The highest mountain is believed to be Gunong Tahan, which forms part of an isolated range on the eastern side, between Pahang and Kelantan, and is estimated at about 8000 ft.
On the east coast the principal streams are the Petani, Telubin, Kelantan, Besut, Trengganu, Dungun, Kmamun, Kuantan, Pahang, Rompin, Endau and Sedeli, all guarded by difficult bars at their mouths, and dangerous during the continuance of the north-east monsoon.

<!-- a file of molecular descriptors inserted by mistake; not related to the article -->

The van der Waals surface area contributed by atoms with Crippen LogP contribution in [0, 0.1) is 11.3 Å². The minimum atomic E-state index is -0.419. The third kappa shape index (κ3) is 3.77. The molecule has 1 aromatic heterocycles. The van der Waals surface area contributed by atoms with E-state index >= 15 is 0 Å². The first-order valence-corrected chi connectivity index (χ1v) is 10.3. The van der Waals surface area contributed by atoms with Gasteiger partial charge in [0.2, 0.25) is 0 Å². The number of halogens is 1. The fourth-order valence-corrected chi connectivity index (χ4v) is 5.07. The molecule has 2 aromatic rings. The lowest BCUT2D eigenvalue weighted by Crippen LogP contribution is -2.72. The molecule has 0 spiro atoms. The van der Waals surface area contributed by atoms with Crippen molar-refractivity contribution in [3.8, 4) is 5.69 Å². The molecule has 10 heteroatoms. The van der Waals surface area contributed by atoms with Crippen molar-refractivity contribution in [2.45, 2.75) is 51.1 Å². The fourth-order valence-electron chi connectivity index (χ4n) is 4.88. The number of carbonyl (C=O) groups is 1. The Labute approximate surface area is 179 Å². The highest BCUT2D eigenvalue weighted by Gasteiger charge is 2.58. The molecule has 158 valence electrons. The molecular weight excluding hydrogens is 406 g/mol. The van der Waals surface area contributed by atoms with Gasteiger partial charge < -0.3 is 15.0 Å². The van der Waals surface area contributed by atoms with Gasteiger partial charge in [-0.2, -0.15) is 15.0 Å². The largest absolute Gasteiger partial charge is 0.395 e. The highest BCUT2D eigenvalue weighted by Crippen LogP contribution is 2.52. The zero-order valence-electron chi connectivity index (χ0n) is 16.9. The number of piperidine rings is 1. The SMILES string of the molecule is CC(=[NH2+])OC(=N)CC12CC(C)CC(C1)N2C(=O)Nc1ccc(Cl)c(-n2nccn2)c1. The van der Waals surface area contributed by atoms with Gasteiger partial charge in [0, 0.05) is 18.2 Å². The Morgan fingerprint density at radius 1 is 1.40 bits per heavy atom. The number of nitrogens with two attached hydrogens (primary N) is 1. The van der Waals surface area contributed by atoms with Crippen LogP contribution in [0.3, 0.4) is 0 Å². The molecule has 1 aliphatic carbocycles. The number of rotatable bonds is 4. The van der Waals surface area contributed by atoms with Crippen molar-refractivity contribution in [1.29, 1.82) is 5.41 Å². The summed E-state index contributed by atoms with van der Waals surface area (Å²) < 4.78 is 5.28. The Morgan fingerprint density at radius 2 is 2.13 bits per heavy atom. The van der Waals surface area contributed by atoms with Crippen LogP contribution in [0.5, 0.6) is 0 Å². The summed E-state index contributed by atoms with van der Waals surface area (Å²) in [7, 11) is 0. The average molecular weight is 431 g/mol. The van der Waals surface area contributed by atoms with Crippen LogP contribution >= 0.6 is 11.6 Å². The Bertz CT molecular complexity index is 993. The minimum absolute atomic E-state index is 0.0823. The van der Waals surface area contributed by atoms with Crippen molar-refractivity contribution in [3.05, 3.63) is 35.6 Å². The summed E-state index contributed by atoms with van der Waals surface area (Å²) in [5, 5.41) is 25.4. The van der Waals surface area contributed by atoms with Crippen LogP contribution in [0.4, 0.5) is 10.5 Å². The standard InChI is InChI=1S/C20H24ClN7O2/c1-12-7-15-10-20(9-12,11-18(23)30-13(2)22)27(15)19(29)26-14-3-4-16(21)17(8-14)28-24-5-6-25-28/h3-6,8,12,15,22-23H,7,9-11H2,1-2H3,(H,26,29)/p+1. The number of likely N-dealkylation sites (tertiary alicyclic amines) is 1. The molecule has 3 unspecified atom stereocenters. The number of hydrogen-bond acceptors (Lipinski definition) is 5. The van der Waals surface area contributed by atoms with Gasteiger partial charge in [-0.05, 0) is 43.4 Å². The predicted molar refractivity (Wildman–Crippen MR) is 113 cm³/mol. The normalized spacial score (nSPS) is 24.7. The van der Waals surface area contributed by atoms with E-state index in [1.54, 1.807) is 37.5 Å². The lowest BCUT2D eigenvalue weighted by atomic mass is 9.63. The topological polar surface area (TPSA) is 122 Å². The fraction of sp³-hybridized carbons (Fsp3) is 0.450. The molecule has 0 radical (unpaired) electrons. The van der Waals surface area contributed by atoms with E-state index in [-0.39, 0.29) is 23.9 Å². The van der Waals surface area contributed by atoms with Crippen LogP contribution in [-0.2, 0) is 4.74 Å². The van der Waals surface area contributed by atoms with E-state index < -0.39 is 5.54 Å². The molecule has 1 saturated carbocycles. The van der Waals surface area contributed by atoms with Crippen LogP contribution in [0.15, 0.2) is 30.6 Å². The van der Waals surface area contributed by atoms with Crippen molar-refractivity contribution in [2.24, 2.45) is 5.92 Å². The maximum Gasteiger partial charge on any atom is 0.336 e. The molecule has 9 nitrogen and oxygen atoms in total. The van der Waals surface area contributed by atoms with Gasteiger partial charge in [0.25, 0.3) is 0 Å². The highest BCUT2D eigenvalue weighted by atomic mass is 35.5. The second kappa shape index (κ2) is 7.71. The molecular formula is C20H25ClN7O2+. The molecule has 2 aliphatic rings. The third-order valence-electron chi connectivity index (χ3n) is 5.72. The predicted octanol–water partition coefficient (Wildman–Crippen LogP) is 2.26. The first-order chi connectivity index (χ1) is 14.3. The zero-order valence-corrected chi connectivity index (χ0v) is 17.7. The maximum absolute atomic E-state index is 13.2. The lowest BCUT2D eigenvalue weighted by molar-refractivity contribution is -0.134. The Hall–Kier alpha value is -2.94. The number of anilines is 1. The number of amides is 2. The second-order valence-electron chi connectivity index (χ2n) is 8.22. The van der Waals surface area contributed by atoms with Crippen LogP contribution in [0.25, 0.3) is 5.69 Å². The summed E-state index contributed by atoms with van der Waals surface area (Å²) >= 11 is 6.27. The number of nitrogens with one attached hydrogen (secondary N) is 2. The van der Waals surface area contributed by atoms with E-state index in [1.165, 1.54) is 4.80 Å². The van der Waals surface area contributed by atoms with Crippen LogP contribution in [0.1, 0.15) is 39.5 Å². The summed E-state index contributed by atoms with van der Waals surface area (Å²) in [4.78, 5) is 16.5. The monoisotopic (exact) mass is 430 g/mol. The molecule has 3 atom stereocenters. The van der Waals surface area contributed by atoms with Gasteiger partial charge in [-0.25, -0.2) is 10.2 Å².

The deepest rivers are the Kuantan and Rompin; the largest are the Kelantan and the Pahang, both of which are navigable for native boats for a distance of over 250 m.
Magnificent caves are found on both slopes of the peninsula, those at Batu in Selangor being the finest on the west coast, while those of Chadu and Koto Glanggi in Pahang are the most extensive yet visited by Europeans on the east coast.
Only two tin lodes are worked, however, and both are situated on the east coast, the one at Kuantan in Pahang, the other at Bandi in Trengganu territory.